Recently, I noticed a pattern at seminars and conferences: presenters
would acknowledge that they *should* use a staggered DiD
estimator, but would say that doing so is *infeasible* in their
context due to large sample size. To check, I wrote a simple panel data
simulator with staggered treatment roll-out and heterogeneous treatment
effects, simulated large samples, and applied these popular R packages
for staggered DiD estimation:

`didimputation`

for implementing the approach of Borusyak, Jaravel, and Spiess (2022);`did`

for implementing the approach of Callaway & Sant’Anna (2021); and`DIDmultiplegt`

for implementing the approach of de Chaisemartin & D’Haultfoeuille (2020).

I found that only `did`

could successfully estimate
staggered DiD with 100,000 unique individuals, and it took a while.
While many DiD applications consider only a small number of unique
individuals (e.g. state-level analysis with 50 states), DiD designs at
the household-level or firm-level using administrative data often
involve millions of unique individuals.

I wrote `DiDforBigData`

to address 4 issues that arise in
the context of large administrative datasets:

**Speed:**In less than 1 minute,`DiDforBigData`

will provide estimation and inference for staggered DiD with millions of observations on a personal laptop. It is orders of magnitude faster than other available software if the sample size is large.**Memory:**Administrative data is often stored on crowded servers with limited memory available for researchers to use.`DiDforBigData`

helps by using much less memory than other software.**Dependencies:**Administrative servers often do not have outside internet access, making it difficult to install dependencies. This package has only*two*dependencies,`data.table`

for big data management and`sandwich`

for robust standard error estimation, which are already installed with most R distributions. Optionally, it will use the`fixest`

package to speed up the estimation if it is installed. If the`progress`

package is installed, it will also provide a progress bar so you know how much longer the estimation will take.**Parallelization:**Administrative servers often have a large number of available processors, but each processor may be slow, so it is important to parallelize.`DiDforBigData`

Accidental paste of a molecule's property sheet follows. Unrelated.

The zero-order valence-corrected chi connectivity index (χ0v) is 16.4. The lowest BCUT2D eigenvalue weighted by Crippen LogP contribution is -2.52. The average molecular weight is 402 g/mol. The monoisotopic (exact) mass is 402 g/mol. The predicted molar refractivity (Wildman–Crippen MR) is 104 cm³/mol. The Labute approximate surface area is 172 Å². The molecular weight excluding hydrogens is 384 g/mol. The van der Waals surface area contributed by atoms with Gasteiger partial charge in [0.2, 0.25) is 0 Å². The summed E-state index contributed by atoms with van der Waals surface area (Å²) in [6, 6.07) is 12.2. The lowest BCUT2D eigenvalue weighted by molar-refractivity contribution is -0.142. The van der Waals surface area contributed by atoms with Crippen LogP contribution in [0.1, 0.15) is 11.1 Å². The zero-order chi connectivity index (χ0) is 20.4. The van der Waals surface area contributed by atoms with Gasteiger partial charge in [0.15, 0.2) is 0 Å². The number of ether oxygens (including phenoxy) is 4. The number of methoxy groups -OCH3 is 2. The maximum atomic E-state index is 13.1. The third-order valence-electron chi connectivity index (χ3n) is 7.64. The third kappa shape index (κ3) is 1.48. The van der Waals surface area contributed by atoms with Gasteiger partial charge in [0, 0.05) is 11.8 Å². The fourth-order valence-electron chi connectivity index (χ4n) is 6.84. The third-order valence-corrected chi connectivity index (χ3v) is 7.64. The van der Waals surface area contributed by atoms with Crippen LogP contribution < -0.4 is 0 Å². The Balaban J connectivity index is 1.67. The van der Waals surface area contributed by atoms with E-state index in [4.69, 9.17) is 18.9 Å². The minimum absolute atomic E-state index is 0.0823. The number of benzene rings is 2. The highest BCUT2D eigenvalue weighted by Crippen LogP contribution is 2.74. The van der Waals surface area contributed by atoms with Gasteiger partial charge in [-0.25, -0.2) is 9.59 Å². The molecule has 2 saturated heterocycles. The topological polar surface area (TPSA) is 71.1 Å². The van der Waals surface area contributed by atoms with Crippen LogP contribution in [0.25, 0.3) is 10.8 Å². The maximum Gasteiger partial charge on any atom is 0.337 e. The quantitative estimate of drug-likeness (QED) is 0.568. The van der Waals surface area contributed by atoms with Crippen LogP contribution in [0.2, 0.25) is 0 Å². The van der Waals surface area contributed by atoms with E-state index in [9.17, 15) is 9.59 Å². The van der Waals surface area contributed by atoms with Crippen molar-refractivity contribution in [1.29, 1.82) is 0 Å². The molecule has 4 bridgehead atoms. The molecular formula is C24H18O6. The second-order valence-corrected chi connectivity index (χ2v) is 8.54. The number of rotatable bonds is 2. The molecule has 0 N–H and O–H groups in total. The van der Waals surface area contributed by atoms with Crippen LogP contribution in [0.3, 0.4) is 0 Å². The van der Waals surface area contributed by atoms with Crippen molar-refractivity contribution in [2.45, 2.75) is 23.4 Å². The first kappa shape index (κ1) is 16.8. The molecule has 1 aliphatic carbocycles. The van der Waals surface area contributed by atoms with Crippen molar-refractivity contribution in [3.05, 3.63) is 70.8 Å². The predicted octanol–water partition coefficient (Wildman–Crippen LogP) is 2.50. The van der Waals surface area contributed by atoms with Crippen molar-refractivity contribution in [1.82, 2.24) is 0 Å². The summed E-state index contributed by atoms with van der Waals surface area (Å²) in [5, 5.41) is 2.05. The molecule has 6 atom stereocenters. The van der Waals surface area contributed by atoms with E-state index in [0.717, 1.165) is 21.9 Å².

makes parallelization easy as long as the`parallel`

package is installed.

This section will compare `didimputation`

,
`did`

(using the default option as well as the
`bstrap=F`

option), `DIDmultiplegt`

(with option
`brep=40`

), and `DiDforBigData`

in R. I draw the
simulated data 3 times per sample size, and apply each estimator.
Results are presented for the median across those 3 draws. Sample Size
refers to the number of unique individuals. Since there are 10 simulated
years of data, and the sample is balanced across years, the number of
observations is 10 times the number of unique individuals. Replication
code is available here.

I verify that all of the estimators provide similar point estimates and standard errors. Here, I show the point estimates and 95% confidence intervals (using +/- 1.96*SE) for the DiD estimate at event time +1 (averaging across cohorts). The true ATT is 4 at event time +1. I also verify that two-way fixed-effects OLS estimation would find an effect of about 5.5 at event time +1 when the sample is large.

A caveat: `did`

provides standard errors that correspond
to *multiple-hypothesis testing* and will thus tend to be wider
than the single-hypothesis standard errors provided by
`didimputation`

and `DiDforBigData`

.

**Small Samples:** Here is the run-time required to
complete the DiD estimation using each package:

We see that, with 20,000 unique individuals, `didimpute`

and `DIDmultiplegt`

have become very slow. I could not get
either approach to run successfully with 100,000 unique individuals, as
they both crash R. By contrast, `did`

and
`DiDforBigData`

are so fast that they can barely be seen in
the plot.

**Large samples:** Given the failure of
`didimpute`

and `DIDmultiplegt`

with 100,000
observations, we now restrict attention to `did`

and
`DiDforBigData`

. We consider much larger samples:

Even with 1 million unique individuals (and 10 million observations),
it is difficult to see `DiDforBigData`

in the plot, as
estimation requires about half of a minute, versus nearly 1 hour for
`did`

. Thus, `DiDforBigData`

is roughly *two
orders of magnitude* faster than `did`

when working with
a sample of one million individuals.

**Small Samples:** Here is the memory used to complete
the DiD estimation by each package:

We see that `DIDmultiplegt`

uses much more memory than the
other approaches. The other approaches all use relatively little memory
at these sample sizes.

**Large Samples:**

When considering large samples, we see that
`DiDforBigData`

uses less than a quarter of the memory used
by `did`

.